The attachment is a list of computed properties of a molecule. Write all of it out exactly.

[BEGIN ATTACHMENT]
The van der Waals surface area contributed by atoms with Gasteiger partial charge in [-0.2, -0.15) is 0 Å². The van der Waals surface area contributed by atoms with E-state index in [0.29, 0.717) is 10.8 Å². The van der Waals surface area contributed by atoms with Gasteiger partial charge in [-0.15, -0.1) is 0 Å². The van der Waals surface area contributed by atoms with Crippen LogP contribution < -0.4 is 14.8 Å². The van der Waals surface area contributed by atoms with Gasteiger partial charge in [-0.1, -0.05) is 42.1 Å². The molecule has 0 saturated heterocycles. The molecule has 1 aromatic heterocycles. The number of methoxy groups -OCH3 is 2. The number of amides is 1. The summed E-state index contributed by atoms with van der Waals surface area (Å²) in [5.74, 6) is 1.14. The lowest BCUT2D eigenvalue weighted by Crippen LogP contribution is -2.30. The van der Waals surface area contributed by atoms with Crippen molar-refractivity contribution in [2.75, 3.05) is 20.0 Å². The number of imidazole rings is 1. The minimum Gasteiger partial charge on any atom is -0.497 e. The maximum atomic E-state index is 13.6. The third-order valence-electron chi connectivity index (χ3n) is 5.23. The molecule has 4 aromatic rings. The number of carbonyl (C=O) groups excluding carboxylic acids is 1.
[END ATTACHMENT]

The van der Waals surface area contributed by atoms with Gasteiger partial charge in [-0.2, -0.15) is 0 Å². The van der Waals surface area contributed by atoms with E-state index in [0.29, 0.717) is 10.8 Å². The van der Waals surface area contributed by atoms with Gasteiger partial charge in [-0.15, -0.1) is 0 Å². The van der Waals surface area contributed by atoms with Crippen LogP contribution < -0.4 is 14.8 Å². The van der Waals surface area contributed by atoms with Gasteiger partial charge in [-0.1, -0.05) is 42.1 Å². The molecule has 0 saturated heterocycles. The molecule has 1 aromatic heterocycles. The number of methoxy groups -OCH3 is 2. The number of amides is 1. The summed E-state index contributed by atoms with van der Waals surface area (Å²) in [5.74, 6) is 1.14. The lowest BCUT2D eigenvalue weighted by Crippen LogP contribution is -2.30. The van der Waals surface area contributed by atoms with Crippen molar-refractivity contribution in [2.75, 3.05) is 20.0 Å². The number of imidazole rings is 1. The minimum Gasteiger partial charge on any atom is -0.497 e. The maximum atomic E-state index is 13.6. The third-order valence-electron chi connectivity index (χ3n) is 5.23. The molecule has 4 aromatic rings. The number of carbonyl (C=O) groups excluding carboxylic acids is 1.